Sri Lanka’s Black Tigers

What drives women suicide bombers to die for their cause?

sri lanka tamil tiger suicide bombers

A portrait of Black Tiger suicide bomber ‘Major Sassy’ takes pride of
place in her mother’s home [Photo: Tony Birtley]

Her eyes are brown and piercing. Her moods change from a broad smile to anger in an instance. But one thing remained constant: her motivation for becoming a suicide bomber.


Rajeswary is 27-years-old and she is a Black Tiger, the feared arm of the Tamil Tigers which has wreaked havoc throughout Sri Lanka.


“Look at the injustice,” she told me. “They bomb and shell the Tamils, innocent people are killed. That’s why we do what we do.”


Failed Black Tiger Rajeswary is awaiting trial
after her truck bomb attack was foiled

More correctly, Rajeswary is a failed Black Tiger. She was apprehended before her explosives-packed truck could be driven to its target.


Speaking at the Boossa Detention Centre where she is being held awaiting trial, she seemed disappointed that her mission failed.


Shown a photo of another suicide bomber killed by Sri Lankan forces she became emotional and upset. But her mood changed quickly to happiness when she caught sight of a different photo showing a Sri Lankan naval boat being sunk by the Tigers.


It has been 20 years since the first the Black Tiger, one Captain Millar, struck with deadly effect.


Today he is revered as the founder of the movement.


Since then more than 300 Black Tigers have killed themselves destroying targets, mostly military, but sometimes political.


The Black Tigers, for example, are accused of carrying out the assassination of Rajiv Gandhi, the former Indian prime minister, although they have never admitted it.




A 1996 Black Tiger attack on Colombo’s Central
Bank caused massive casualties

But sometimes civilians are killed. One of the biggest suicide attacks was on the Central Bank building in Colombo in 1996. Fifty people were killed and 1,500 were injured, most of them civilians.


In the Tamil Tiger stronghold of Kilinochchi in the north of the country, there is a different perception of the Black Tigers.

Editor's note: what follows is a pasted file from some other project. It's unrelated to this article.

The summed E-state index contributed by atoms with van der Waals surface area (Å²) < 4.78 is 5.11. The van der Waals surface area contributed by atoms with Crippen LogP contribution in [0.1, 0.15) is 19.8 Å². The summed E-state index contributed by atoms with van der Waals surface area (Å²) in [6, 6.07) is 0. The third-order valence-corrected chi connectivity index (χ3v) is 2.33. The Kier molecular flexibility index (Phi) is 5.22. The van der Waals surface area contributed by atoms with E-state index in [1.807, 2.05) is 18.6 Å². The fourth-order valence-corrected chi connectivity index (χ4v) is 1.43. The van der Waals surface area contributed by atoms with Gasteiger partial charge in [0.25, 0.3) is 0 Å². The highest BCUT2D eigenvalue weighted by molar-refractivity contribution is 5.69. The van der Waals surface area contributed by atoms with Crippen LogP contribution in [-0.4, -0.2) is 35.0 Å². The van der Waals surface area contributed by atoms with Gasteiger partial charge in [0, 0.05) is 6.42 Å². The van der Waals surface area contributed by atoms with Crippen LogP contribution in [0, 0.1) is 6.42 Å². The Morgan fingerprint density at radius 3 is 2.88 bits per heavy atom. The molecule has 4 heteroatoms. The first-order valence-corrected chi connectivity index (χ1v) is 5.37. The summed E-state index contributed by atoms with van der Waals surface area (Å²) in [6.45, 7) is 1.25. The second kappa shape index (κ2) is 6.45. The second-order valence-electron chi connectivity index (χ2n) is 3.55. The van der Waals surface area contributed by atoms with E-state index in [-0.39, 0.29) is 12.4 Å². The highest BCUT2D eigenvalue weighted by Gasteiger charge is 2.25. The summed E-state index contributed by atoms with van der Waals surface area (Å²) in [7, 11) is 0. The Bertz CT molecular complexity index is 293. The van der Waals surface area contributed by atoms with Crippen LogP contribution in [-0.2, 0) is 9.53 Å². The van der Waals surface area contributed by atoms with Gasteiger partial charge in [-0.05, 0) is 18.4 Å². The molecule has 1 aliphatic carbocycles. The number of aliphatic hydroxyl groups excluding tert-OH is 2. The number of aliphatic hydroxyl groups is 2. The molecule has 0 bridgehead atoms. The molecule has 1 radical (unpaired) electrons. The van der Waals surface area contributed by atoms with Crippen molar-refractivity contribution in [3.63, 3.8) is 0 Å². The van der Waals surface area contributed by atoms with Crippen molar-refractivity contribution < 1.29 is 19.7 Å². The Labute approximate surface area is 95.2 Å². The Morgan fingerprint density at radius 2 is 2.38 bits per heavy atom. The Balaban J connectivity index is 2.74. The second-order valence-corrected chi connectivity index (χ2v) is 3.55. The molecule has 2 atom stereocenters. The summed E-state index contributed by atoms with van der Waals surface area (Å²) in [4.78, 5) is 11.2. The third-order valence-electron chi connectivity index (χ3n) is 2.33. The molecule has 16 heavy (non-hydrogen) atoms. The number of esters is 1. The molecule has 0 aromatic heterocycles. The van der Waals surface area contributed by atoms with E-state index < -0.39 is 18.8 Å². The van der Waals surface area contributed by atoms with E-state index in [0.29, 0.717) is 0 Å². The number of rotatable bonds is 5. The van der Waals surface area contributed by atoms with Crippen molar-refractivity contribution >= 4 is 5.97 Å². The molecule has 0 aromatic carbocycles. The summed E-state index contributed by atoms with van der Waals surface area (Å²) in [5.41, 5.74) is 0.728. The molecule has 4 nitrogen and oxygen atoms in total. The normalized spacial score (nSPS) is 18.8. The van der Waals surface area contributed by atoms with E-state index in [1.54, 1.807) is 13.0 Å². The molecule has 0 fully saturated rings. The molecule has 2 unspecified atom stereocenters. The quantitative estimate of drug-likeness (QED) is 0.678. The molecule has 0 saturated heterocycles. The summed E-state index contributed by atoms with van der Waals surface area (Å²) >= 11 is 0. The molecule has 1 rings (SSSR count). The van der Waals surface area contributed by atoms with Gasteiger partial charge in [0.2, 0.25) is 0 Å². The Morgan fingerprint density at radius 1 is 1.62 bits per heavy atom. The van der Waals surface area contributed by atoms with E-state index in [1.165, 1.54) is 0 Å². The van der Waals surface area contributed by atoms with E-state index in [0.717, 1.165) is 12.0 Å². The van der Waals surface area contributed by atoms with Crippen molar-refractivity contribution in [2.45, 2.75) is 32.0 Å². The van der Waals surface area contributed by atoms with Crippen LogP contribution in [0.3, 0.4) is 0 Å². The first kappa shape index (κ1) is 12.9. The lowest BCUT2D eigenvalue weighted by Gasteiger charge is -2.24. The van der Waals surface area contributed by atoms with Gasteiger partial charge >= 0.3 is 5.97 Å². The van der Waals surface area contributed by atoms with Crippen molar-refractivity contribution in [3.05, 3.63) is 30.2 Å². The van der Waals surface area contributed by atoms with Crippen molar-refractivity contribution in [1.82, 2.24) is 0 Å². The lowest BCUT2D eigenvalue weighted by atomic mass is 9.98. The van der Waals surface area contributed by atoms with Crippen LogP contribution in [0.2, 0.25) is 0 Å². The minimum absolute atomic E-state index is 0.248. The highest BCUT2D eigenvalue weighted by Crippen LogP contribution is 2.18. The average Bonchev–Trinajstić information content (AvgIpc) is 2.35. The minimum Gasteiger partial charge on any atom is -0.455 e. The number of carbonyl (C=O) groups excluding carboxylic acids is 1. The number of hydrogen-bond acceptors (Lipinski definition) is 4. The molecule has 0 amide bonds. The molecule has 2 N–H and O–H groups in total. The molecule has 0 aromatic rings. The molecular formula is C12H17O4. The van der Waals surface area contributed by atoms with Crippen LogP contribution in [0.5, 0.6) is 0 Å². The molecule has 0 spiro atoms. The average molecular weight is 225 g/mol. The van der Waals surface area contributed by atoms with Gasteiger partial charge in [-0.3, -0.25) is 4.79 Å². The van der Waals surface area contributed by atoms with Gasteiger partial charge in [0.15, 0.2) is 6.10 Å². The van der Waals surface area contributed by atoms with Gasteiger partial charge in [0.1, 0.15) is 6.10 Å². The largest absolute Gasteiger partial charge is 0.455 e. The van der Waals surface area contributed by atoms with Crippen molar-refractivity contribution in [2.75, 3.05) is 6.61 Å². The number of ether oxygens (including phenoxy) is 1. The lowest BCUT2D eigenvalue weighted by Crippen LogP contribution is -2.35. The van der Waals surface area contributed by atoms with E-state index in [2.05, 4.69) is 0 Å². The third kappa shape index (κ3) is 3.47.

Here they are called heroes and martyrs – people who sacrificed their lives for the Tamil people and the pursuit of their own independent state of Tamil Eelam.


The region of 400,000 Tamils has just celebrated Black Tiger Day which commemorates the suicide bombers.


In a region dominated by the Tigers where there is no freedom of speech or information, there are few people who speak against the Black Tigers.




Black Tigers are portrayed as heroes in
LTTE propaganda videos 

If they could, Mary would not be one of them. Her daughter was a Black Tiger who died trying to blow up a military target. Her nom de guerre was Major Sassy.


She was 21-years-old and, according to her mother, she gave her life willingly.


“I am very happy and proud,” said Mary. “She gave her life for what she believed in. She sent me a letter and told me not to be sad. She did this because of what was happening to the Tamil people.”


Her photos adorn the walls of her basic one-room home. One dressed in military fatigues, another in the black uniform of the Black Tigers and one with the leader of the Tamil Tigers, Villipulai Prabakaran.


It is a far cry from the family home in Jaffna which they had to flee 10 years ago from what she says was oppression by the Sri Lankan army.


Major Sassy is one of 70 female Black Tigers who have died.


Hall of fame


Dozens of women have joined the
ranks of the Black Tigers

She appears in a Black Tigers special video, a somewhat macabre hall of fame in which they are shown in training intertwined with slow motion images of smiling youngsters.


It is difficult to imagine what motivates them to dispense with the smiles, pack their bodies with explosives and sacrifice their lives.


Mary is a Catholic Tamil, but she sees no moral conflict in the path her daughter chose.


“She was a good girl,” she told me. “Everyone said so, so happy, so kind. You would like her.”


And also, so committed. Mary has three other daughters and one son. All of them, she said, wanted to become Black Tigers.


“My daughter said in her last letter to me that no one else from the family should go. One is enough. I think that is right. One is enough for any family.” And she smiled one more time that smile a proud parent can smile.




Sinnathamby Sasisda John lost her daughter
and granddaughter in a Black Tiger attack

In the Sri Lankan capital, Colombo, there are no smiles for the Tamil Tiger bombers. Certainly not from Sinnathamby Sasisda John.


Her daughter, Rasia, and two-and-a-half year old granddaughter, Ashvini, were killed last year in a blast when the Tigers assassinated a Tamil politician.


She is overcome with grief as she remembers. Sobbing and distraught she asks the simple question: “Why?”


Prabakaran, the Tamil Tigers leader, knows why. He sanctions the bombings and is sometimes involved in the planning.


Before embarking on their final mission Black Tigers generally have their last meal with him and pose for a photo with their beloved leader.


It is an important weapon in the arsenal of the Tigers, and with losses of territory in the east and facing growing pressure from the Sri Lankan military, it is one that is probably going to be used more.


That will produce more smiles from one side and more tears for the other.

Source: Al Jazeera